I have always taught solving 2-step linear equations by starting with a balance scale. Having students whittle their way down to see how many marbles were in each bag was always a win for me…..in most cases.
I valued this approach. It’s easy to visualize and it strengthens the “whatever you do to one side of an equation you do to the other” mantra we tell students when solving . However, I’ve always been left wanting more especially when we introduce solving equations with negative coefficients or even when the solution is a negative value. The balance scale kinda loses it’s effectiveness.
Using algebra tiles help fill this hole. And now…. thanks to Andrew Stadel, double clotheslines.
I was lucky enough to attend Andrew’s NCTM Annual session on Error Analysis this year. In his session he demonstrated how to use a double clothesline to solve equations. I later found this resource on his site. Watch his videos on how to use the clotheslines….they helped me piece this lesson together. Stop now and go and watch Andrew’s video on solving two step equations.
I stared as Andrew did at the NCTM session:
I put 0 on the top line and 0x on the bottom line.
I then held up the 3x card and asked where should this go? I asked if it should go on the left or the right of zero. The students overwhelming said it needed to go on the right. “3x is more than x, so it should go more to the right, just like a number line” (Always — Sometimes — Never was going through my head at this moment but i’ll wait to talk about this with the kids until a bit later in the lesson).
I then said “I’m going to place this 15 right above the 3x and that means equivalence. 3x is the same as 15”
Where should 9x go? You could see the some students spacing out where 9x should go. This is what I love about this method. It’s so visual and we’re forced to always think about how terms relate to each other.
I want to know what number should be above 9x. I had them draw the number lines on their desks and let them work on determining the value of 9x.
Going around the room there were a few different types of solutions. Some students said, “3 times 3x is 9x, so 3 times 15 is 45”
Some students said, “If 3x is 15 one x is 5, so 9x is 45.” Nice. We ensured the whole class understood both of these types.
Next puzzle: I asked where to place 3x + 4…then assigned it the value of 16.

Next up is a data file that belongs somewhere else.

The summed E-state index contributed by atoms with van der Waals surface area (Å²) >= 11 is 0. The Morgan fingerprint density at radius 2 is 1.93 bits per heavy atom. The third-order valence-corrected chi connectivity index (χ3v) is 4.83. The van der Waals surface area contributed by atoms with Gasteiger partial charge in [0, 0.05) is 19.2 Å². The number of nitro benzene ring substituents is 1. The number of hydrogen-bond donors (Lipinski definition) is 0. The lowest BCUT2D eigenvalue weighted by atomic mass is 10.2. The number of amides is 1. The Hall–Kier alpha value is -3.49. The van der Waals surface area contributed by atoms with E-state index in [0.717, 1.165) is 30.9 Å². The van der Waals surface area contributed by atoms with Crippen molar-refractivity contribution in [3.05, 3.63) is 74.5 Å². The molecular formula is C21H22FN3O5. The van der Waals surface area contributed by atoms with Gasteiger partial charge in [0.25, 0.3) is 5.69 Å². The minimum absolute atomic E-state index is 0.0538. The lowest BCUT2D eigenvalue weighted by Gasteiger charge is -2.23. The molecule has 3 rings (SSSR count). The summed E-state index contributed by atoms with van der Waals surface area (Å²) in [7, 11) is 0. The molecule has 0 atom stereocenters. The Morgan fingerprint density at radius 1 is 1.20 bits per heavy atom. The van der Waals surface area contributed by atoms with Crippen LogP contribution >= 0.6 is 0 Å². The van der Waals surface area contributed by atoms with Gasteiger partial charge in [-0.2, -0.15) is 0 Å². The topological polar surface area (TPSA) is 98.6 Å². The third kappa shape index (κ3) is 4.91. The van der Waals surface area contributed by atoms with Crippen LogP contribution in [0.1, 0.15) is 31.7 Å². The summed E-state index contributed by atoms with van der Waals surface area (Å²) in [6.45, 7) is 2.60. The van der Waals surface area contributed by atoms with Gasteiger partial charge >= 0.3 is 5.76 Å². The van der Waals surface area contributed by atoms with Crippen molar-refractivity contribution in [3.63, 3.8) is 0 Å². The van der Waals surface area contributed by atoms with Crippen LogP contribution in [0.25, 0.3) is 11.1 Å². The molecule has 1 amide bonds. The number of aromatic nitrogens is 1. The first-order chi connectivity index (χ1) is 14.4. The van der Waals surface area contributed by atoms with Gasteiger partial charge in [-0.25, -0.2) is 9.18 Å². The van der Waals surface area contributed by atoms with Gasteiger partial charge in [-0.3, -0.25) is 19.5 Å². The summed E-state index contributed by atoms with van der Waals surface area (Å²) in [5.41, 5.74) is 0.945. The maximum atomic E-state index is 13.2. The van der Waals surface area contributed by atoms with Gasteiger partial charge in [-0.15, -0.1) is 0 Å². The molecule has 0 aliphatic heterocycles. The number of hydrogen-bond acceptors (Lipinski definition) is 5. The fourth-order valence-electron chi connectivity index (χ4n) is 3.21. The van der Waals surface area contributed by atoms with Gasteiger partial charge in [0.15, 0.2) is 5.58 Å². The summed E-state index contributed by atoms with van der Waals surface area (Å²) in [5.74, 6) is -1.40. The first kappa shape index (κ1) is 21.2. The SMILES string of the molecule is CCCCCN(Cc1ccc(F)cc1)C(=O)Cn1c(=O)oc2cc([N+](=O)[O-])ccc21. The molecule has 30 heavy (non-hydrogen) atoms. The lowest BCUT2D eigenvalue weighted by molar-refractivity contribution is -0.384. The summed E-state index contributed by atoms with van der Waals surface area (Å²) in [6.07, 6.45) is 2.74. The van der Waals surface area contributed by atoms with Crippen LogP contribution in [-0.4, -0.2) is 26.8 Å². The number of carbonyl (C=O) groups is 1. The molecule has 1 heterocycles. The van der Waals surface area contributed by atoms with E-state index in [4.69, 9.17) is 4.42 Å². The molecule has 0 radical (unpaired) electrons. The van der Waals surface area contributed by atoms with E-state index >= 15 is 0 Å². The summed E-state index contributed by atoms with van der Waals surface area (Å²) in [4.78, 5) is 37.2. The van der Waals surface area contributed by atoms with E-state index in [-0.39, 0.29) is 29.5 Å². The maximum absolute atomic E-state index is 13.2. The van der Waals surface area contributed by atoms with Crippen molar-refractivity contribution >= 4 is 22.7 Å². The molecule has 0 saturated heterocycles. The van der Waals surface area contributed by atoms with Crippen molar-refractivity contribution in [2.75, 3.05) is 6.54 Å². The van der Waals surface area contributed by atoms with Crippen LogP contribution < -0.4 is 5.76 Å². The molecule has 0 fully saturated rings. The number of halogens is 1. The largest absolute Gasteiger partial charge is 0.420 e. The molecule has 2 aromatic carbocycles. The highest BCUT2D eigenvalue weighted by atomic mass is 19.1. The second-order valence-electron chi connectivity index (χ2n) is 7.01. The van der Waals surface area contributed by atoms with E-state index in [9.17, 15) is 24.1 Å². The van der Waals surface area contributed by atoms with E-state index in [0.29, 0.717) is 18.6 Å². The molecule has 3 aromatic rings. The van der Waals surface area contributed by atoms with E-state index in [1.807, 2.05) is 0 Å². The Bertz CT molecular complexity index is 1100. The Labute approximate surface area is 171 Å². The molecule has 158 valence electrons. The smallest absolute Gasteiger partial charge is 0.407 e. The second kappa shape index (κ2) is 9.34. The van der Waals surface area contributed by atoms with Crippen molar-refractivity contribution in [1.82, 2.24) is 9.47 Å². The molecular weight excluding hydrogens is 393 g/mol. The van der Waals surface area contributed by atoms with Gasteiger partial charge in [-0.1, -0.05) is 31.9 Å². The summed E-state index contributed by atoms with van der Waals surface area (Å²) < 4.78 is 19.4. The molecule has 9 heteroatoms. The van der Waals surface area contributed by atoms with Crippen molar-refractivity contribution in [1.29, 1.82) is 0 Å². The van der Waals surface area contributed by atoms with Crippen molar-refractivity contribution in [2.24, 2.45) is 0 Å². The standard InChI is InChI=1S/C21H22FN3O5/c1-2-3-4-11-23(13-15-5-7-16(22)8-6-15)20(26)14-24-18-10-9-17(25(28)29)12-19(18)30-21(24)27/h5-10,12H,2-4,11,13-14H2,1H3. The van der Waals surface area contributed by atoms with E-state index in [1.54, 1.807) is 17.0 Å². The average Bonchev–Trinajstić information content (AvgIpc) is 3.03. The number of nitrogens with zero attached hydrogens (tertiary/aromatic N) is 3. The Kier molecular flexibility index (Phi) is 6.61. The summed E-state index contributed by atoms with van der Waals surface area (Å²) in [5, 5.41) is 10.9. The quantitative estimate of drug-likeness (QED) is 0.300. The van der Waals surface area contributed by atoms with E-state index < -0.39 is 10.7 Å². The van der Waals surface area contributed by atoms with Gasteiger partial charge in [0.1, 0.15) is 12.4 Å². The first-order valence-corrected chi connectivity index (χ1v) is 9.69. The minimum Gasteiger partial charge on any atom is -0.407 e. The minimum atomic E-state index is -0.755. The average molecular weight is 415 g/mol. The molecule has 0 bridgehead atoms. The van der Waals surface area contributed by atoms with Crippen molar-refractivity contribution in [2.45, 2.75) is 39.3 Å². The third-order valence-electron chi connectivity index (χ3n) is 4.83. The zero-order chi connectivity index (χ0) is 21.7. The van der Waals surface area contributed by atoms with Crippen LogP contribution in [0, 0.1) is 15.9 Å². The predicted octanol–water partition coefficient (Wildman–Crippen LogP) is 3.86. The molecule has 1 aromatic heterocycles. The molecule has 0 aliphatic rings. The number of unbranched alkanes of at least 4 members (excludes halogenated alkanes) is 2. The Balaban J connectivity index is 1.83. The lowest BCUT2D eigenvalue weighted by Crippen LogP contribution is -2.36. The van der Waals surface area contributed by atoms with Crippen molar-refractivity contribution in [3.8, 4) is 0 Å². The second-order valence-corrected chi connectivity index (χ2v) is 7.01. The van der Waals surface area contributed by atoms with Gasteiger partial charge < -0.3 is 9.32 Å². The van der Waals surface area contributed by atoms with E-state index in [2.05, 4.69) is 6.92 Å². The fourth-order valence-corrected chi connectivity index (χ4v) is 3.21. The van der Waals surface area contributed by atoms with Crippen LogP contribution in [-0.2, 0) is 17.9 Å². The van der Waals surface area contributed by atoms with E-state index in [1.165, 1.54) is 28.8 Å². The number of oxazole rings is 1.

Where should 3x be placed? It was easy to see that 3x is less than 3x + 4 so it should go to the left. Now for the amazing moment! What should be the number above?
from the class an overwhelmingly 12 was shouted. So now what must be the value of x?
Student: “The dividing is the easy part” We spent a few minutes here talking about why dividing 12 by 3 here makes sense.
Where should the 5x go? At first some students had some difficulty deciding if it should go to the left or right of 5x – 2.
Once we settled to the right. They jumped to finishing it off to determine x.
Where 3x should go was a discussion. We all agreed it should be 14 down…..and where would that be? This is where the clothesline (number line) feels superior and the balance scale visual falls short. We can use the bi direction of the number line to continue working with negative values.
What was awesome during this class was this wasn’t a big deal….the number lines seems natural!!
Also watch Andrew’s example with negative coefficients.
I had students practice solving a variety of equations by drawing the cards on their handout.
They finally demonstrated their understanding by creating their own equation where x had to equal 4. They put their creations up around the room for the group to solve.
I feel that the number line (clothesline) method builds a lot of great number sense. We get to reinforce our inverse operations as we build from conceptual understanding to abstract. Students’ strengthen their understanding of algebraic expressions and how those expressions relate to others.
I’m now going to investigate how to to demonstrate solving multi-step equations…. 3x + 5 = 2x + 7 using the clothesline. I’m thinking this might be a difficult task. Any ideas????
[UPDATE] – Solving equations with expression on both sides.
Since this lesson my class used the double number line to solve equations like 4x + 10 = 6x + 2. It was great to keep some continuity here while we solved harder equations.
We placed each side of the equation on separate clotheslines just like before.
We didn’t want to re-invent a new strategy….we were great at solving equations when one line was used for numbers and the other for expressions…..so we wanted that. How can we get one line to be just numbers and one to have the expression? We subtracted 4x from both lines. Which left us exactly where we were last class!!
and then we subtracted 2 from both to isolate the “x-term”
Finally dividing by 2
This will be our method too to solve a system of equations that are both in terms of y.